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The Right Fix for the Martin Luther King, Jr. Memorial

King's memorial in Washington should reflect the dignity and humility of the man it honors

Image
Flickr/Ron Cogswell

I am old enough and was lucky enough to have heard Dr. Martin Luther King, Jr. speak in person. It was not long before his death, at a mountain retreat facility owned by the Baptist church, not far from my North Carolina home. My friend Simon and I went. We were young, impressionable, and impressed.

I wish I remembered more of the details of the speech. The most vivid memory is his answer to a question from an audience member who asked why, as a civil rights leader, he had begun to speak out against the Vietnam War. His answer was clear as a bell: "I am a minister."

We honor Dr. King today, and many days. I try to have a post in his memory, one way or another, every year on his day. Last year, I had a photo gallery of community memorials for him. Not on his official day but, in October of 2010, I had the pleasure of publishing an article about Karja Hansen’s fine essay recounting her experience working on a revitalization plan in Montgomery, Alabama, along the route of Dr. King’s historic march from Selma to the state capitol.

Here in Washington, where the King Memorial was dedicated not long ago, Interior Secretary Salazar recently announced that the government would rightly correct a misleading quote that, out of context, made it sound like the civil rights leader was being self-laudatory, when he really was doing the opposite. Good. It is a powerful memorial and should reflect the dignity and humility of the man it honors.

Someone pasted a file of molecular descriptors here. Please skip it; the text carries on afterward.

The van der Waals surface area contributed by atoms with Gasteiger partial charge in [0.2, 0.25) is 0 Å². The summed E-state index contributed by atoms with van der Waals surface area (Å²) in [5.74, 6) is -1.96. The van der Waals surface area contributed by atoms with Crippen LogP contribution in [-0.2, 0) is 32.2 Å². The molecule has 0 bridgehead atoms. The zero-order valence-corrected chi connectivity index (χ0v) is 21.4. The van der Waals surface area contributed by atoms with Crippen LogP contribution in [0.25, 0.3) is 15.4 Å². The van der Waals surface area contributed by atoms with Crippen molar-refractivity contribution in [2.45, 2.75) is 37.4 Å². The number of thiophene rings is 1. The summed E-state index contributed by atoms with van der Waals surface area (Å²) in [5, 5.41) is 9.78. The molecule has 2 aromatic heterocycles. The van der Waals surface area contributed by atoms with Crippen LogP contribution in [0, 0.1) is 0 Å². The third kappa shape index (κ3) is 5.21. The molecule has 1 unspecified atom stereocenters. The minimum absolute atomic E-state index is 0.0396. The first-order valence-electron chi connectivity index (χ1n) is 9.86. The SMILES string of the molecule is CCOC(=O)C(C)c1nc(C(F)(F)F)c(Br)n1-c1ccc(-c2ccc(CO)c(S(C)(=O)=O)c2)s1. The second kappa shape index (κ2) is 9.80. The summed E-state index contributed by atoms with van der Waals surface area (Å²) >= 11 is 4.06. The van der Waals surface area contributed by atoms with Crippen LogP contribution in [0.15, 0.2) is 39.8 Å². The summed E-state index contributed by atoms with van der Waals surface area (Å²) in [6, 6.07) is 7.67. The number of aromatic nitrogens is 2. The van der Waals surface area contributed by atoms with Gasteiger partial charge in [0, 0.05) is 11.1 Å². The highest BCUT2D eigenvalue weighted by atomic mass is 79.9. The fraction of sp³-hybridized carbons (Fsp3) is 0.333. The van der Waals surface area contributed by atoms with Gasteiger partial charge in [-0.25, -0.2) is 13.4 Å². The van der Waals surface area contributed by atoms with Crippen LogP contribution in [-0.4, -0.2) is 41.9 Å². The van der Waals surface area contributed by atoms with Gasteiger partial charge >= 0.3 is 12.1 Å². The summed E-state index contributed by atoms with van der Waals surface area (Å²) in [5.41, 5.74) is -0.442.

As a country, and as a people, we are so much better for his leadership and service. I’ll leave you with what is, in my opinion, the greatest of all civil rights songs. 

This post originally appeared on the NRDC's Switchboard blog. Photo courtesy of Flickr user Ron Cogswell.

About the Author

  • Kaid Benfield is the director of the Sustainable Communities and Smart Growth program at the Natural Resources Defense Council, co-founder of the LEED for Neighborhood Development rating system, and co-founder of Smart Growth America. More
    Kaid Benfield is the director of the Sustainable Communities and Smart Growth program at the Natural Resources Defense Council, co-founder of the LEED for Neighborhood Development rating system, and co-founder of Smart Growth America. He is the author or co-author of Once There Were Greenfields (NRDC 1999), Solving Sprawl (Island Press 2001), Smart Growth In a Changing World (APA Planners Press 2007), and Green Community (APA Planners Press 2009). In 2009, Kaid was voted one of the "top urban thinkers" on Planetizen.com, and he was named one of "the most influential people in sustainable planning and development" in 2010 by the Partnership for Sustainable Communities. He blogs at NRDC's Switchboard.